So far, the Russians have managed to keep the Eastern Siberian pipeline open, but continued Russian capacity is far from a guarantee. Russian industrial accidents are painfully common, for a bevy of reasons. First off, most Russian industrial equipment are holdovers from the Soviet-era and are extraordinarily error-prone. Additionally, the Russian technical education system has not recovered since the fall of the Soviet Union. Since the 1990s, Russia has struggled to produce a new generation of its own skilled vocational workers, most being in their 60s. Combined with Russia’s beyond-terminal demographic profile, it is not a stretch to believe that Russia will struggle to maintain its Eastern Siberian pipeline. This largely has not been an issue in previous years, as Russian companies would enter in joint ventures typically with Western companies, namely BP, to develop many of these newer oil and natural gas fields in Eastern Siberia. However, since the Russian invasion of Ukraine in 2022, all of these western firms have left. Western capital and labor had been the main source in maintaining and increasing output, yet neither of these are available now. Further exasperating an already bleak demographic picture, as many as 4 million Russians are predicted to have fled the country following the 2022 invasion according to Al-Jazeera, with a majority being young and university-educated. This marks one of the most severe instances of brain drain in Russian history, greatly harming Russia’s ability to develop new technologies that could further increase output from its Siberian oil and gas fields.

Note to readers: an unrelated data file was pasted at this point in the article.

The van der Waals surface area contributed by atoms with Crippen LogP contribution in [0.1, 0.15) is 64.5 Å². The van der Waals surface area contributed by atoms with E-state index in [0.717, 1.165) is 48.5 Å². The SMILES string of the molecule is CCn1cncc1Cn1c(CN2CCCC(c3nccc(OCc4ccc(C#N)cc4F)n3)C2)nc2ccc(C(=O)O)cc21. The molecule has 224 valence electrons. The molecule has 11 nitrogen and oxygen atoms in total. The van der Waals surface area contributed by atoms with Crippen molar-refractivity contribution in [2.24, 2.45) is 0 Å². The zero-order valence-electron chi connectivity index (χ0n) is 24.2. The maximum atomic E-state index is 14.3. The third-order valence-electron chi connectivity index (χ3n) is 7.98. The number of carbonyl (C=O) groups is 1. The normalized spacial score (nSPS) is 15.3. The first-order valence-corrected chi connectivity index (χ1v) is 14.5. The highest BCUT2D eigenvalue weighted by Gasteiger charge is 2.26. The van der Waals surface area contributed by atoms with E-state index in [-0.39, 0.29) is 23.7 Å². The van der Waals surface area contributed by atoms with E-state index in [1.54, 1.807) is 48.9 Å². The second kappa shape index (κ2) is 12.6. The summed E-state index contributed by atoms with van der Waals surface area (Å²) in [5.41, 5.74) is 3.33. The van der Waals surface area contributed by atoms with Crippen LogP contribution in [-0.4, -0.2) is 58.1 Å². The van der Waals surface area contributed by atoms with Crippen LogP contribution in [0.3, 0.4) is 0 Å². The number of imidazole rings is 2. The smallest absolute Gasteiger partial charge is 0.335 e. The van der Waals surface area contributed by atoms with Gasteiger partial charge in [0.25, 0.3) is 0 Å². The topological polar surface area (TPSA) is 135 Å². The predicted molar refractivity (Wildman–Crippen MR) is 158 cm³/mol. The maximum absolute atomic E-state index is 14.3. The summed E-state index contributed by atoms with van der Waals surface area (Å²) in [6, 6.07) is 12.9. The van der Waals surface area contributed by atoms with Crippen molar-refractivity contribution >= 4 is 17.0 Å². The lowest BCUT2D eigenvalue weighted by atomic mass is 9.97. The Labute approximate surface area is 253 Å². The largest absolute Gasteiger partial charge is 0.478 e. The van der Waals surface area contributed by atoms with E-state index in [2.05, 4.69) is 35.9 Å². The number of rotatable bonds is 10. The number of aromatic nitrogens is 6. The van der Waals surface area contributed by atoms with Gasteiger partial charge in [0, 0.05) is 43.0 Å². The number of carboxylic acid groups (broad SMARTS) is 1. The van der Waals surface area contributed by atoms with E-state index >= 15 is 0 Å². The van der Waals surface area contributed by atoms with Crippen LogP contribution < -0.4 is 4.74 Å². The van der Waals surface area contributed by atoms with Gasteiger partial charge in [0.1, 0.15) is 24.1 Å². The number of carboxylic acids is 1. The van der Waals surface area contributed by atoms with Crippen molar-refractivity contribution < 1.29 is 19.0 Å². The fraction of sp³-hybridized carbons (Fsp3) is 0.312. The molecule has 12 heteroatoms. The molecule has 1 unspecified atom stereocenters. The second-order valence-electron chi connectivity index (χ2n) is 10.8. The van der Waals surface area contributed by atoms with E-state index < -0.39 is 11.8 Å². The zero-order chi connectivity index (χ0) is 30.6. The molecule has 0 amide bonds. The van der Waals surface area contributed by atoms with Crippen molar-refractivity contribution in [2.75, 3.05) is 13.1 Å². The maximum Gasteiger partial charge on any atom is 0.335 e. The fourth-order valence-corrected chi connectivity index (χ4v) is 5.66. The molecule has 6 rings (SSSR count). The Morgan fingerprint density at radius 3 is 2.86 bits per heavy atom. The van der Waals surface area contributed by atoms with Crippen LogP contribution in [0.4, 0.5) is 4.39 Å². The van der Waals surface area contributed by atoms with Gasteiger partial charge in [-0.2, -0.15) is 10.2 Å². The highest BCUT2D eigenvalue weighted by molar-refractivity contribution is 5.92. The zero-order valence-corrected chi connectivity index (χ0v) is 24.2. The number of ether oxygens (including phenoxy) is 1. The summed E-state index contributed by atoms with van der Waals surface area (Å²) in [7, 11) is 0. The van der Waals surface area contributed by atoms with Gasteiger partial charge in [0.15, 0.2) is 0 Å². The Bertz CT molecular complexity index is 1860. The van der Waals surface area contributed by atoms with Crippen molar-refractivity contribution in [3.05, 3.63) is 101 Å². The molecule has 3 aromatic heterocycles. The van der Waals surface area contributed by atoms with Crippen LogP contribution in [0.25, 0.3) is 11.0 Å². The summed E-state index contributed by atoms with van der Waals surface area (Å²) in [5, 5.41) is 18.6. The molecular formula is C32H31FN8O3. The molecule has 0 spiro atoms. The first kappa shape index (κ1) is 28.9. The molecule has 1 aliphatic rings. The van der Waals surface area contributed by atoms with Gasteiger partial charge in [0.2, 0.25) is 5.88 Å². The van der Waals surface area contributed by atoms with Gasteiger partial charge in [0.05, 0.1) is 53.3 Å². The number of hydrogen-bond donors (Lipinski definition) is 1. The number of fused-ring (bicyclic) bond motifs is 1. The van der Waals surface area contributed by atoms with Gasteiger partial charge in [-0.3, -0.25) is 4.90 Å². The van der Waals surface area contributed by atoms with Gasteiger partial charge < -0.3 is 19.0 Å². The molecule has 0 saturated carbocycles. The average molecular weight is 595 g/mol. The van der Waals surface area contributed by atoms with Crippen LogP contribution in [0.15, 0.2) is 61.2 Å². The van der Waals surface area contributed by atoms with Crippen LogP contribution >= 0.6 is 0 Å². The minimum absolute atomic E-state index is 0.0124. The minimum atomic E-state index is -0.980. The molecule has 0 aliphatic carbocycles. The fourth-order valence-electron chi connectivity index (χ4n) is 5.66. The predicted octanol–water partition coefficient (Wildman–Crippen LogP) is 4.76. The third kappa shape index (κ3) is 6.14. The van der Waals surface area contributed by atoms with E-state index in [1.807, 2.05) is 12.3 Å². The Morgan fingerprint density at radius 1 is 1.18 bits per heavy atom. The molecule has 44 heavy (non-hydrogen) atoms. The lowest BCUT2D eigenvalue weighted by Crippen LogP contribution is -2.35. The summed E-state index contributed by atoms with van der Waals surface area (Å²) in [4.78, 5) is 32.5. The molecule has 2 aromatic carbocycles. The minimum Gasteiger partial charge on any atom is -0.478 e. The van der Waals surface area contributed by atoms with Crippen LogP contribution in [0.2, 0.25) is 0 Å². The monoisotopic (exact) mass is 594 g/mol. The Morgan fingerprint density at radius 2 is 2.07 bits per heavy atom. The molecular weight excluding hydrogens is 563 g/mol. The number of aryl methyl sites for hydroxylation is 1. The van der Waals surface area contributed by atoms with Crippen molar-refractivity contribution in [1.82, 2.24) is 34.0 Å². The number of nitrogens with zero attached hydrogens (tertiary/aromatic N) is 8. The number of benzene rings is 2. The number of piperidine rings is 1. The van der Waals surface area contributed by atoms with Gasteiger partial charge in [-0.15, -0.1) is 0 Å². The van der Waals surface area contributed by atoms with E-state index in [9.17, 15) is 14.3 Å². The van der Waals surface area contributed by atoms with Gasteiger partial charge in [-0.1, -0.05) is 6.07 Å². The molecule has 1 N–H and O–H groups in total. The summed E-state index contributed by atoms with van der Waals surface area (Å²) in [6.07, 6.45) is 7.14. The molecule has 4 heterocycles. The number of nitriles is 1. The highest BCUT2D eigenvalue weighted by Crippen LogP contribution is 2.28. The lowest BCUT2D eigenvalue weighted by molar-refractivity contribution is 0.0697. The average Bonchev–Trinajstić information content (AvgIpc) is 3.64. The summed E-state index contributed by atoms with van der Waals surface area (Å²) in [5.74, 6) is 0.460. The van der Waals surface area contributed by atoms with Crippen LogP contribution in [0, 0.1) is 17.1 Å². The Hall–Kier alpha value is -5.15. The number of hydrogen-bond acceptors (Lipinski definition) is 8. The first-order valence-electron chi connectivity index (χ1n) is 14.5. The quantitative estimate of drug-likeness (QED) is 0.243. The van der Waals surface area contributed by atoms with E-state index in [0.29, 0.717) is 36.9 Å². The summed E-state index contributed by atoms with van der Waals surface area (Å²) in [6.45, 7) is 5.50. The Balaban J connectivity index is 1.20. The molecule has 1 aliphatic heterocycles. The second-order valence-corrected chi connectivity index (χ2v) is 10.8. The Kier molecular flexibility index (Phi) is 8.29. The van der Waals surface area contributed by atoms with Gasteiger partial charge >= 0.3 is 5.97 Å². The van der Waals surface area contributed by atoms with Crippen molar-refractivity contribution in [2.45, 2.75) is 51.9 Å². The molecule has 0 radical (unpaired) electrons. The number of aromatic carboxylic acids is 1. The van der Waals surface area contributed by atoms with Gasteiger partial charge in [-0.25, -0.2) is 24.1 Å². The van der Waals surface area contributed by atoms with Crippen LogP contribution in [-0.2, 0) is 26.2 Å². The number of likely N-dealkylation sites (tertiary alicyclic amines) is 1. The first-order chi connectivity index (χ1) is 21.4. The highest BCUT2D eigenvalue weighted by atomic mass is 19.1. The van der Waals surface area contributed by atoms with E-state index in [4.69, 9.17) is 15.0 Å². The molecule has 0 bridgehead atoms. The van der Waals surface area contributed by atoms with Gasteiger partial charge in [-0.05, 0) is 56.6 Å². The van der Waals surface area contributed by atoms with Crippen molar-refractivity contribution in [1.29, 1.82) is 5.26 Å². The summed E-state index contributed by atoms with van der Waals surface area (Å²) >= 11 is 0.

China’s only other option would be Kazakhstan, a formidable oil exporter who could potentially act as an alternative supplier. However, Kazakhstan’s largest oil reserve, located in the Kashagan deposit, is notoriously unreliable. Situated 2 miles under the Caspian Sea, oil workers regularly battle 60 mph winds, moving sea ice in the winter, and a sea spray that regularly covers production facilities in meters of ice. If that’s not enough, Kashagan is a vertical deposit around 2 miles long, containing pressure levels that vary wildly, leading to impressively destructive and frequent blowouts. The oil that is pumped out contains sulphur levels so high that it has to be processed as soon as it reaches the surface, creating sulphur beds that stretch for miles at a time. The conglomeration of companies responsible for developing and maintaining this deposit spend over $130 billion in doing so, making start-up costs for oil drilling in Kazakhstan the highest in the world. Unfortunately for the Chinese, in a wartime environment, this may be the oil that they are stuck having to deal with.